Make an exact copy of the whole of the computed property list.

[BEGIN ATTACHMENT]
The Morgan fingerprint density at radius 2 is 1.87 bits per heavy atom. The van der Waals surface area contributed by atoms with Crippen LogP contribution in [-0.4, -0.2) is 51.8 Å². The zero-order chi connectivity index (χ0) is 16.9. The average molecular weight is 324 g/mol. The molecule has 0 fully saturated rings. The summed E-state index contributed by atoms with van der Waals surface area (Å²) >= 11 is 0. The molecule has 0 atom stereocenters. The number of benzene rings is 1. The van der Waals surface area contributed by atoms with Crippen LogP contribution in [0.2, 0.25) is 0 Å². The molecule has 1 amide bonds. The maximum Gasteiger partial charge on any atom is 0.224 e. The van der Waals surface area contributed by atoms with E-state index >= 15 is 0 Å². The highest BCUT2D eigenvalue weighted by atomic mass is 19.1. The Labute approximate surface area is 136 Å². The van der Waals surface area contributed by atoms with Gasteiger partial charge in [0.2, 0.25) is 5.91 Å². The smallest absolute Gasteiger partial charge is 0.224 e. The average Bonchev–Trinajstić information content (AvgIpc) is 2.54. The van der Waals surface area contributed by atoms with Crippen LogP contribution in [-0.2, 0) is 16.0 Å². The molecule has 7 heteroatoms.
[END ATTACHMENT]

The Morgan fingerprint density at radius 2 is 1.87 bits per heavy atom. The van der Waals surface area contributed by atoms with Crippen LogP contribution in [-0.4, -0.2) is 51.8 Å². The zero-order chi connectivity index (χ0) is 16.9. The average molecular weight is 324 g/mol. The molecule has 0 fully saturated rings. The summed E-state index contributed by atoms with van der Waals surface area (Å²) >= 11 is 0. The molecule has 0 atom stereocenters. The number of benzene rings is 1. The van der Waals surface area contributed by atoms with Crippen LogP contribution in [0.2, 0.25) is 0 Å². The molecule has 1 amide bonds. The maximum Gasteiger partial charge on any atom is 0.224 e. The van der Waals surface area contributed by atoms with E-state index >= 15 is 0 Å². The highest BCUT2D eigenvalue weighted by atomic mass is 19.1. The Labute approximate surface area is 136 Å². The van der Waals surface area contributed by atoms with Gasteiger partial charge in [0.2, 0.25) is 5.91 Å². The smallest absolute Gasteiger partial charge is 0.224 e. The average Bonchev–Trinajstić information content (AvgIpc) is 2.54. The van der Waals surface area contributed by atoms with Crippen LogP contribution in [-0.2, 0) is 16.0 Å². The molecule has 7 heteroatoms.